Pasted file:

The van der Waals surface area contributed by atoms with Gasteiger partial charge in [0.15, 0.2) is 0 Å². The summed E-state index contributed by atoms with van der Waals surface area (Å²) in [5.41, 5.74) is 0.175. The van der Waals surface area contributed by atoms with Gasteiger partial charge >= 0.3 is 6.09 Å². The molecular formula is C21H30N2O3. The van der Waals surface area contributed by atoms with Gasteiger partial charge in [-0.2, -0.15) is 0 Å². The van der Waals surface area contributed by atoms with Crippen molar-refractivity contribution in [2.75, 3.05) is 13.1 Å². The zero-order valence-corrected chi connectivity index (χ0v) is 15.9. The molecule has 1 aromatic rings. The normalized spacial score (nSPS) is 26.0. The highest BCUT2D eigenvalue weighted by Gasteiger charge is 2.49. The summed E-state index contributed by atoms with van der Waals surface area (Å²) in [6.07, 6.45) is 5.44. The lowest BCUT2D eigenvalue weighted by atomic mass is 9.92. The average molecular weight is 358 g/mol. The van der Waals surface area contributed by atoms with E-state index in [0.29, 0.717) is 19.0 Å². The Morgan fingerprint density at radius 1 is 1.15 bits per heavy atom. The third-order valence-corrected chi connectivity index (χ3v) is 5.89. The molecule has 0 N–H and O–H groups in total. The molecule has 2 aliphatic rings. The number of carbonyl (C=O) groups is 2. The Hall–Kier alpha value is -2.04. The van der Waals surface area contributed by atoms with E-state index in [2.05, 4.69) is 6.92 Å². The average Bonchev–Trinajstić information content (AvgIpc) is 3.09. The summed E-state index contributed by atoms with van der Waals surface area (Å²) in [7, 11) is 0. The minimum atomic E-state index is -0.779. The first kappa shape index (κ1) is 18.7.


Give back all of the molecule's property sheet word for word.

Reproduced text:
The van der Waals surface area contributed by atoms with Gasteiger partial charge in [0.15, 0.2) is 0 Å². The summed E-state index contributed by atoms with van der Waals surface area (Å²) in [5.41, 5.74) is 0.175. The van der Waals surface area contributed by atoms with Gasteiger partial charge >= 0.3 is 6.09 Å². The molecular formula is C21H30N2O3. The van der Waals surface area contributed by atoms with Gasteiger partial charge in [-0.2, -0.15) is 0 Å². The van der Waals surface area contributed by atoms with Crippen molar-refractivity contribution in [2.75, 3.05) is 13.1 Å². The zero-order valence-corrected chi connectivity index (χ0v) is 15.9. The molecule has 1 aromatic rings. The normalized spacial score (nSPS) is 26.0. The highest BCUT2D eigenvalue weighted by Gasteiger charge is 2.49. The summed E-state index contributed by atoms with van der Waals surface area (Å²) in [6.07, 6.45) is 5.44. The lowest BCUT2D eigenvalue weighted by atomic mass is 9.92. The average molecular weight is 358 g/mol. The van der Waals surface area contributed by atoms with E-state index in [0.29, 0.717) is 19.0 Å². The Morgan fingerprint density at radius 1 is 1.15 bits per heavy atom. The third-order valence-corrected chi connectivity index (χ3v) is 5.89. The molecule has 0 N–H and O–H groups in total. The molecule has 2 aliphatic rings. The number of carbonyl (C=O) groups is 2. The Hall–Kier alpha value is -2.04. The van der Waals surface area contributed by atoms with E-state index in [2.05, 4.69) is 6.92 Å². The average Bonchev–Trinajstić information content (AvgIpc) is 3.09. The summed E-state index contributed by atoms with van der Waals surface area (Å²) in [7, 11) is 0. The minimum atomic E-state index is -0.779. The first kappa shape index (κ1) is 18.7.